http://www.stopyourekillingme.com/P_Authors/Pears_Iain.html

Date Posted: 7/7/2007 2:15 PM ET
Member Since: 5/29/2007
Posts: 12
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The original Ian Flemming "James Bond" books are pretty good.  They are far better than the movies and not even close to being as cheesy.  Bond doesn't have all the high tech gadgets and he isn't a superman either.

Date Posted: 7/8/2007 1:14 PM ET
Member Since: 8/10/2005
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Marci, thanks for the heads up--I just ordered Jade Lady Burning. We'll see how it goes from there. :)

Cheryl

Date Posted: 7/9/2007 9:09 AM ET
Member Since: 4/15/2005
Posts: 456
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Thanks Cheryl!  I wondered if it was you when I saw the email come through - and it was.  I will get this out ASAP.  I ran out of mailing supplies (read: tape) so have to make a stop at Staples this afternoon. :)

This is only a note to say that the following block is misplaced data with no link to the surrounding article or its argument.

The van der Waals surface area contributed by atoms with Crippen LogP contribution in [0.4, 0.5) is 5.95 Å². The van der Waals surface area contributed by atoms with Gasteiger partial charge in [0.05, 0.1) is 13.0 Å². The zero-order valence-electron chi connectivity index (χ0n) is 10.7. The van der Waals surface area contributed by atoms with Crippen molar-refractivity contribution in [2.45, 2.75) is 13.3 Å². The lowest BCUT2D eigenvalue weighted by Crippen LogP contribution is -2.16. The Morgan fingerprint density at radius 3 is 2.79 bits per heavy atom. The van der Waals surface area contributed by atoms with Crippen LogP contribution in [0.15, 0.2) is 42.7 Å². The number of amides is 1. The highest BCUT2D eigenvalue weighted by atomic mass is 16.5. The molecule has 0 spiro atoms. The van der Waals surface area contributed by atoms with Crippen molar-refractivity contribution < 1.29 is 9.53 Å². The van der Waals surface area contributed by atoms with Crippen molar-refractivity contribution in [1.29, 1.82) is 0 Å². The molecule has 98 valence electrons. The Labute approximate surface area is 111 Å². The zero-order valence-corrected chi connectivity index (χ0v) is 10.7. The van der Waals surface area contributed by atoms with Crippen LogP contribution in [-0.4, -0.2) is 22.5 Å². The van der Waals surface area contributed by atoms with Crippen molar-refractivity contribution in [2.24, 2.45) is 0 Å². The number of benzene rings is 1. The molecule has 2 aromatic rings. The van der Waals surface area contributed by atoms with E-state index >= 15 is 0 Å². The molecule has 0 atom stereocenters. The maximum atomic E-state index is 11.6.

Date Posted: 7/14/2007 12:50 AM ET
Member Since: 5/9/2007
Posts: 6
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I love the Amelia Peabody series by Elizabeth Peters. The books take place mainly in Egypt starting in the late 1800's and carrying over into the early 1900's.

I also love the No. 1 Ladies Detective Agency series, set in modern day Botswana, by Alexander McCall Smith.

Date Posted: 7/15/2007 7:45 PM ET
Member Since: 9/30/2006
Posts: 6,837
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The Mrs. Polifax series has her going all over the world in her adventures, very interesting with lots of local color.